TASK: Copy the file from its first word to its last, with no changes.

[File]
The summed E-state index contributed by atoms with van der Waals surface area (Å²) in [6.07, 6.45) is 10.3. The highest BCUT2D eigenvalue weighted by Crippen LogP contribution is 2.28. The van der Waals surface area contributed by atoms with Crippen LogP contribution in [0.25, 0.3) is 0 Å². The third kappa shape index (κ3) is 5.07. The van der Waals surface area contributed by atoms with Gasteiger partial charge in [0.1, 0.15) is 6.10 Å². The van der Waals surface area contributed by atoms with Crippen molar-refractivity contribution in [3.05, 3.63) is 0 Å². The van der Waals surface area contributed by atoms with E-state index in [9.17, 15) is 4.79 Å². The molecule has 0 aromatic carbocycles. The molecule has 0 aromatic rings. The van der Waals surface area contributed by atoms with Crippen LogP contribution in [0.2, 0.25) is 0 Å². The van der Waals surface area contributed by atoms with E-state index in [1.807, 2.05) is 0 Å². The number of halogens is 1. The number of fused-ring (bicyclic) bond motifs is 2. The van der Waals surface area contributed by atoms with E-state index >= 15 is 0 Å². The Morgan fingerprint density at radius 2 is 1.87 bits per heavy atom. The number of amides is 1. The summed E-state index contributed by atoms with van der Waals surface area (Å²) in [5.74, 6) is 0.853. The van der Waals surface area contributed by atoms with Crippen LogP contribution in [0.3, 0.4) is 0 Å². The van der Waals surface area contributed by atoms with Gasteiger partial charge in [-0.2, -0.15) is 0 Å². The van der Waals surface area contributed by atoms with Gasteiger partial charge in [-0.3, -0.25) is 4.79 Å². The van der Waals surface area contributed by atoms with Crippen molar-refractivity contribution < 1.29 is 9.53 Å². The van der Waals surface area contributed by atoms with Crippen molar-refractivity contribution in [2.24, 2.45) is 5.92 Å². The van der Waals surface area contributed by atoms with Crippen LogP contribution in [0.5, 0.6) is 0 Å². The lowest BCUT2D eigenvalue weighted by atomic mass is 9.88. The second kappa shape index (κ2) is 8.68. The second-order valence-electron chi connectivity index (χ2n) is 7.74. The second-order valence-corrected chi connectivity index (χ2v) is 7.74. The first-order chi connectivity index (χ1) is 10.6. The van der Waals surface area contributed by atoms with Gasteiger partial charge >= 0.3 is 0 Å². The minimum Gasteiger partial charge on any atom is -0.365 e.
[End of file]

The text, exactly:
The summed E-state index contributed by atoms with van der Waals surface area (Å²) in [6.07, 6.45) is 10.3. The highest BCUT2D eigenvalue weighted by Crippen LogP contribution is 2.28. The van der Waals surface area contributed by atoms with Crippen LogP contribution in [0.25, 0.3) is 0 Å². The third kappa shape index (κ3) is 5.07. The van der Waals surface area contributed by atoms with Gasteiger partial charge in [0.1, 0.15) is 6.10 Å². The van der Waals surface area contributed by atoms with Crippen molar-refractivity contribution in [3.05, 3.63) is 0 Å². The van der Waals surface area contributed by atoms with E-state index in [9.17, 15) is 4.79 Å². The molecule has 0 aromatic carbocycles. The molecule has 0 aromatic rings. The van der Waals surface area contributed by atoms with Crippen LogP contribution in [0.2, 0.25) is 0 Å². The van der Waals surface area contributed by atoms with E-state index in [1.807, 2.05) is 0 Å². The number of halogens is 1. The number of fused-ring (bicyclic) bond motifs is 2. The van der Waals surface area contributed by atoms with E-state index >= 15 is 0 Å². The Morgan fingerprint density at radius 2 is 1.87 bits per heavy atom. The number of amides is 1. The summed E-state index contributed by atoms with van der Waals surface area (Å²) in [5.74, 6) is 0.853. The van der Waals surface area contributed by atoms with Crippen LogP contribution in [0.3, 0.4) is 0 Å². The van der Waals surface area contributed by atoms with Gasteiger partial charge in [-0.2, -0.15) is 0 Å². The van der Waals surface area contributed by atoms with Gasteiger partial charge in [-0.3, -0.25) is 4.79 Å². The van der Waals surface area contributed by atoms with Crippen molar-refractivity contribution < 1.29 is 9.53 Å². The van der Waals surface area contributed by atoms with Crippen molar-refractivity contribution in [2.24, 2.45) is 5.92 Å². The van der Waals surface area contributed by atoms with Crippen LogP contribution in [0.5, 0.6) is 0 Å². The lowest BCUT2D eigenvalue weighted by atomic mass is 9.88. The second kappa shape index (κ2) is 8.68. The second-order valence-electron chi connectivity index (χ2n) is 7.74. The second-order valence-corrected chi connectivity index (χ2v) is 7.74. The first-order chi connectivity index (χ1) is 10.6. The van der Waals surface area contributed by atoms with Gasteiger partial charge >= 0.3 is 0 Å². The minimum Gasteiger partial charge on any atom is -0.365 e.